The headquarters building of the New Development Bank, a multilateral development bank established by the BRICS states—Brazil, Russia, India, China and South Africa—is completed in Shanghai on December 17, 2020(XINHUA)
Compared with the progress and status of China's economy and trade, its financial system seems to be much less impressive and powerful. Many analysts regard it as a major vulnerability in China's economic development.
The basic facts, however, underscore the success of the system and its global importance today: China has the second largest stock market and bond market in the world; and the four biggest Chinese banks are consistently among the top 10 financial institutions in the world. Actually, China has come a long way in building up a modern financial system, despite many complex challenges. More dramatic progress is anticipated in the next five years, as outlined in the proposals for formulating the 14th Five-Year Plan (2021-25).
China's financial system is generally composed of the banking and intermediation sector, financial markets, and the informal or shadow finance sector. It is dominated by the commercial banking industry, which has several state-owned megabanks.
The sector's assets were worth 347.32 trillion yuan ($53.18 trillion) by the third quarter of 2020, according to data from the People's Bank of China. The banking industry accounted for 90.7 percent of it, the securities industry 2.8 percent, and the insurance industry 6.5 percent. In recent years, although banks still dominate the financial sector, non-banking financial institutions also have considerable influence, far outweighing their share of the total assets.
China has made unprecedented progress in building a financial system supporting the real economy. For the banking and intermediation sector, the government vigorously engaged all major types of financial institutions during the last three years to curb systemic risks. Financial institutions were urged to lower their excessively high leverage ratios and reduce their poor quality and risky assets by about 16 trillion yuan ($2.45 trillion) during 2017-19, according to official statistics.
Positive changes occurred in the financial markets in China, particularly after the 2015-16 stock market turbulence. The Chinese stock market has witnessed breakthroughs in improving the quality of listed firms. After a debate for several years, China introduced a more market-oriented registration-based initial public offering (IPO) system in March 2020.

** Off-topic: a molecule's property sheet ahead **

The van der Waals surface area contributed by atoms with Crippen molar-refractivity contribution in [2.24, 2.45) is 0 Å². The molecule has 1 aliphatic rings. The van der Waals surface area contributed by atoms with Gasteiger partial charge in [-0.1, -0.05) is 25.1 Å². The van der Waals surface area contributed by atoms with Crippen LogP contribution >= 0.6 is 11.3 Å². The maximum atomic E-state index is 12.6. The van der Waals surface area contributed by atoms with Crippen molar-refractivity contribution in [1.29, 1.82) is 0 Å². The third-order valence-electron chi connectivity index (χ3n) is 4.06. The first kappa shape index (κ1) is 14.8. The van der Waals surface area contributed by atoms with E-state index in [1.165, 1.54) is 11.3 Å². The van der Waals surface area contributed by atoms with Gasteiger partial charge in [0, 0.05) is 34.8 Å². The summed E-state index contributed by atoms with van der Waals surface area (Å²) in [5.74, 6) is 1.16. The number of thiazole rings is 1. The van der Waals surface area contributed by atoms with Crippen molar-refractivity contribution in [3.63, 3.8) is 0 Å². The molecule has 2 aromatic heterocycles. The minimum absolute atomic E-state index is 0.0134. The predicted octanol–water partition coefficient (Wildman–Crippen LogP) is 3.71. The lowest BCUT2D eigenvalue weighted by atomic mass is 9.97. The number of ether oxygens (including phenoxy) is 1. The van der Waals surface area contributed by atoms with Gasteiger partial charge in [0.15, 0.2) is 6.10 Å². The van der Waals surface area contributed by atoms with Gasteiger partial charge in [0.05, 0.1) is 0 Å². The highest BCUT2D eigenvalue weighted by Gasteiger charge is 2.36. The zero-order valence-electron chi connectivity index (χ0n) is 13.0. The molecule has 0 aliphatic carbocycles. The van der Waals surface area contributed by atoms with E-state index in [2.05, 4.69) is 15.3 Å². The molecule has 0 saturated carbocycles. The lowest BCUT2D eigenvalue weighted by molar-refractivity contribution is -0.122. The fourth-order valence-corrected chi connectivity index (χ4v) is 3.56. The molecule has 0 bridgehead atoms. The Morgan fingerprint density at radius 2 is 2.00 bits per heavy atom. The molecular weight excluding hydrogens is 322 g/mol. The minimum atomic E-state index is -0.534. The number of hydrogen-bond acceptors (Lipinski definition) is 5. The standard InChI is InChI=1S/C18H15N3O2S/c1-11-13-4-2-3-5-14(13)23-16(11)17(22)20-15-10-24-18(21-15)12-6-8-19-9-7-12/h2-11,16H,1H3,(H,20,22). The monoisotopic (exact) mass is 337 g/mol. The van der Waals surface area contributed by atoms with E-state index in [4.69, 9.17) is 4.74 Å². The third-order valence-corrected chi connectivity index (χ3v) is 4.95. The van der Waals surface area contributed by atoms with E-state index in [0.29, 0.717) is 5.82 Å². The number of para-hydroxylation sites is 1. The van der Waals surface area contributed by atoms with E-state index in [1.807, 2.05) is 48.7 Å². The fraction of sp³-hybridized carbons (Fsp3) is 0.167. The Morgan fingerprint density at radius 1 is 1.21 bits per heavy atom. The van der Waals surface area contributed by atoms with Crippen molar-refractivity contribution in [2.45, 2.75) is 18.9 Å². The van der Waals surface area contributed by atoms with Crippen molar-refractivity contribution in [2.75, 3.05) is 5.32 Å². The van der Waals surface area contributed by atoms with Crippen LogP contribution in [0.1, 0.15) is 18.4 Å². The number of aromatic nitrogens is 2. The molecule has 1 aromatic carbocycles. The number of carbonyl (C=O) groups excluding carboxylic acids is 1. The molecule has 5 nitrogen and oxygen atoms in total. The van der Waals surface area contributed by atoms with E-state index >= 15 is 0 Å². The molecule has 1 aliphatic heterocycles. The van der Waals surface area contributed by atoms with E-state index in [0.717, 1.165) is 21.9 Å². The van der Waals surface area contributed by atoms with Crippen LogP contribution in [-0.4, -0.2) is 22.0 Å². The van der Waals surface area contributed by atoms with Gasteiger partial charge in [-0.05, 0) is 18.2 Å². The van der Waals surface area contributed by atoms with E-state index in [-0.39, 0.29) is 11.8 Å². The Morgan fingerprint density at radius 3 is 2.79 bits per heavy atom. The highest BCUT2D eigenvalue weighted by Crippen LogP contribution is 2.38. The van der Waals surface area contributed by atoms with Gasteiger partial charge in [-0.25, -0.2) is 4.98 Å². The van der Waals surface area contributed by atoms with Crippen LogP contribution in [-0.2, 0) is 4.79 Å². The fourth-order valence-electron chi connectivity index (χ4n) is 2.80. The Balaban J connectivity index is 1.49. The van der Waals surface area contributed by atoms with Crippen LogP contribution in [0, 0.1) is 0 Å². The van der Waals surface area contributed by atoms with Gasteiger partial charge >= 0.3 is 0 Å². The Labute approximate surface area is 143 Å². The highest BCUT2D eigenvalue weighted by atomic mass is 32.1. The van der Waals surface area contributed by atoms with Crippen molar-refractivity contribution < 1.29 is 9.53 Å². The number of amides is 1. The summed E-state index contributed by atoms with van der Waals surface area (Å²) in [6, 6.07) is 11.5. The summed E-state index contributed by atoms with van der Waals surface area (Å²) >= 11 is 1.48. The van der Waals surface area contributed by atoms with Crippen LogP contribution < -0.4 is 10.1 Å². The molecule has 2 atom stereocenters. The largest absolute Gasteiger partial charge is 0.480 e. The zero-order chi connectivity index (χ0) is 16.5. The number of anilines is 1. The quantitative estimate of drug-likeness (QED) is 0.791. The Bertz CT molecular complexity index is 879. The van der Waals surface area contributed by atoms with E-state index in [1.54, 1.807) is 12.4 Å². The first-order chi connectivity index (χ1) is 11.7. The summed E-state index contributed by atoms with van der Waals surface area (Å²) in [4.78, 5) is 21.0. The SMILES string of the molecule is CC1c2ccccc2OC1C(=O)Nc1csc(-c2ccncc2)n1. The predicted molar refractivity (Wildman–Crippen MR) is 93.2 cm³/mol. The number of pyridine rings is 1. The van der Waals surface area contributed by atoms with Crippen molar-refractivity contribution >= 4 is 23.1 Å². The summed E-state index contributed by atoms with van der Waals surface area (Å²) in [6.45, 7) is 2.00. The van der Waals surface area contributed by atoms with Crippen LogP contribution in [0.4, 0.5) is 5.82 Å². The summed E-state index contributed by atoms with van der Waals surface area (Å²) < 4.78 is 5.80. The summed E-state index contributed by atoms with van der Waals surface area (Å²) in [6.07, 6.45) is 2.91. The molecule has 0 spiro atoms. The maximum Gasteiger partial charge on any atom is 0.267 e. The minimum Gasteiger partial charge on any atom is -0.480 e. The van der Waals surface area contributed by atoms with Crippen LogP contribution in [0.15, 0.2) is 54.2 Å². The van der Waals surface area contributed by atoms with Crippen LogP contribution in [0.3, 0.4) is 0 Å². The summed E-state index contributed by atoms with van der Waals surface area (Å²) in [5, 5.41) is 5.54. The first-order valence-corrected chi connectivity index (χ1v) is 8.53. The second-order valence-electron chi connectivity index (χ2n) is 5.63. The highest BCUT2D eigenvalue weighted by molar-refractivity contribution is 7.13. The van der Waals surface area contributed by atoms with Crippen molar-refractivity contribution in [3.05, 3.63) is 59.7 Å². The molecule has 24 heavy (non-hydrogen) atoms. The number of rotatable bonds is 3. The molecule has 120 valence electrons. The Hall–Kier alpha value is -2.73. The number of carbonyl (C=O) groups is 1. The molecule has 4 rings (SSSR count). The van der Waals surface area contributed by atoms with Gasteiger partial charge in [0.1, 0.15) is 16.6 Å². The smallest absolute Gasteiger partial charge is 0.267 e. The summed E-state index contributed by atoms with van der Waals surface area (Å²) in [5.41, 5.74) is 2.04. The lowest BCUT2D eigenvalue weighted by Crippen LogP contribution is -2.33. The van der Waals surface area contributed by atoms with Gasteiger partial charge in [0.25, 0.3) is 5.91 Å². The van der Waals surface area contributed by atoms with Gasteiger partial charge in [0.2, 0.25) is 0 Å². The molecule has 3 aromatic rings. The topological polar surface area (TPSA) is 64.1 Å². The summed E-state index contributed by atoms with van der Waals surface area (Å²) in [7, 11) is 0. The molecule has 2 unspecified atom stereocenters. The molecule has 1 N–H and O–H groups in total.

This is a watershed change in the first Securities Law which came into effect on July 1, 1999. Earlier, firms applying for IPOs in China were subject to often lengthy and somewhat subjective regulatory approvals but the new system is bringing in a bigger pool of firms with great potential.
In addition, China followed the model of the American stock exchange Nasdaq to encourage innovation and established the Science and Technology Innovation Board, or the STAR Market, at the Shanghai Stock Exchange in July 2019. This has helped add many more tech firms to the Chinese stock market.
There has also been progress in the Chinese bond market. The first bond default on the mainland, involving a small solar power company, occurred only as recently as 2014. The subsequent defaults in 2015, 2016 and 2018 still primarily involved non-state-owned firms. In 2020 for the first time a series of high-profile defaults by state-owned firms occurred, shocking investors. Experts said it was a wakeup call to the Chinese bond market to price credit risks more adequately.
Also, in 2017 China began to relax restrictions on foreign ownerships in the financial sector for the first time, which has continued even during the recent tension with the U.S. Such opening up of the financial sector is unprecedented and significant, no matter what its scope, speed or intensity is.
Much of the foundation to build up a stronger financial system to support the real economy in the next five years and beyond was laid down recently. Given the new strategy of high-quality development, these recent efforts can be expected to continue and expand during the next five years.
The high-quality development underscores China's long-term determination to strike a better balance between economic growth and security or risk control overall. This requires greater emphasis on building up the financial system to support the real economy.